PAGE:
tiger in a cage

When a tiger mauled a handler at Australia Zoo this week, people were surprised and outraged. But tigers are apex predators and have few natural enemies, other than man — or woman. The Australia Zoo attack was just the latest in a long list of such incidents around the world — why are we so surprised when captive creatures act like, well, wild animals?

Keeping tigers in zoo cages gives people the warped idea that these animals are little more than cuddly kitties. But captivity does not extinguish all the genetic drives that tigers are meant to follow. Attacks by captive big cats on people — which occur with staggering regularity — illustrate the profound level of stress, anxiety and agitation these animals experience every day of their lives. Zoos cannot tame tigers, and captivity is a living hell for them. In captivity, they cannot engage in any of the activities that give their lives meaning. Is it any wonder that tigers seize opportunities to make their frustration and rage known?

No animal can thrive in such an artificial and stressful environment. The movie Blackfish tells the story of Tilikum, an orca torn from his family in the wild and imprisoned in a concrete bathtub at SeaWorld, where he made headlines after killing a trainer in 2010, after 30 years of captivity. The cynicism that condemns such magnificent animals to a life of misery is only matched by the greed evident in ordering employees to “perform” with clearly dangerous predators.

Perhaps Hugh Lofting, author of the iconic The Voyages of Doctor Dolittle, said it best: “If I had my way … there wouldn’t be a single lion or tiger in captivity anywhere in the world. They never take to it. They’re never happy. They never settle down. They are always thinking of the big countries they have left behind … what are they given … a bare cage with iron bars; an ugly piece of dead meat thrust to them once a day, and a crowd of fools to come and stare at them with open mouths!”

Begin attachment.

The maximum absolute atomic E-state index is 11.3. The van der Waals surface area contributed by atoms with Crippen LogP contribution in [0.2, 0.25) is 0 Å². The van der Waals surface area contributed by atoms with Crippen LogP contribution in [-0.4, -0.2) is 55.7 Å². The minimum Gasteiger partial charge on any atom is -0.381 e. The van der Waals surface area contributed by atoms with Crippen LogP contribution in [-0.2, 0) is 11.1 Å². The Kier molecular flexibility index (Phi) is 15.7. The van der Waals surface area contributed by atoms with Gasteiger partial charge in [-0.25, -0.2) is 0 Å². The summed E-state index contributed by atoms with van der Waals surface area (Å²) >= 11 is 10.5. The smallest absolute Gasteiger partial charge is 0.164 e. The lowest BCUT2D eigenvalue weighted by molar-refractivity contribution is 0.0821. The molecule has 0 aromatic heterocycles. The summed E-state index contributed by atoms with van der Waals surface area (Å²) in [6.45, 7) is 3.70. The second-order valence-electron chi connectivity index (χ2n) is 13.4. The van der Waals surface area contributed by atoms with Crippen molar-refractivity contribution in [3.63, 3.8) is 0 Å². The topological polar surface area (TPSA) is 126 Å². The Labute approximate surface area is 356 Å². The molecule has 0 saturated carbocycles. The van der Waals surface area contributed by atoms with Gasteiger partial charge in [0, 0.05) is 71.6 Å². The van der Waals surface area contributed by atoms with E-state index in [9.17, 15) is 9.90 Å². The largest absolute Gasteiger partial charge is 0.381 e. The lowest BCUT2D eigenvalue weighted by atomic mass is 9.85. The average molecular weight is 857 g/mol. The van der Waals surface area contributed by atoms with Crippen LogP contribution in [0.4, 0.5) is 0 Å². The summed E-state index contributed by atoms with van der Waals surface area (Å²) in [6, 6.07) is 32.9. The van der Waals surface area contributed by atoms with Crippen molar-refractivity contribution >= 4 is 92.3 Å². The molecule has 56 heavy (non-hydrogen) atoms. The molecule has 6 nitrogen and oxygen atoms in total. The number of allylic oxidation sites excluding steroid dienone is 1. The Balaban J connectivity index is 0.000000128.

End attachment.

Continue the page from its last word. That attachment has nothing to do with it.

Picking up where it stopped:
Tigers are in trouble in the wild, but why would anyone take their plight seriously when they see them performing in silly shows, posing for photos and jammed into zoo cages? These displays give the public the idea — overtly or not — that tigers are doing just fine. Unless habitat protection is taken seriously, coupled with aggressive action to stop poaching and canned hunting, all the zoos in the world won’t save this species.

Big cats living their lives on the African plains also need protection. “Trophy” (oh, what a ghastly term) killer Melissa Bachman gleefully posed with a menagerie of her victims recently, including a gorgeous adult male lion. Her ear-to-ear smile incited rage around the world from people who cannot comprehend how anyone could feel joy, much less pride, from deliberately snuffing out a life. But that’s little consolation to the dead lion and other animals living in constant danger of being blasted to bits with scopes, infrared sights and high-calibre weaponry.

Why can’t we just leave animals alone? Well into the 21st century, when presumably we’ve learned something about being civilised, why do we think we have the right to force animals to live behind bars for our fleeting diversion? What arrogance allows us to believe that we can go into their homes, stalk and kill them, and then brag about it by posing next to their lifeless bodies? Humans don’t own the planet, but we certainly act like we do.

More and more people have come to recognize that today’s zoos are little different from the days when circuses caged albino and hunchback human beings alongside pumas and primates for the public’s amusement. Both should be equally unthinkable today.

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Peter Fray
Peter Fray
Editor-in-chief of Crikey
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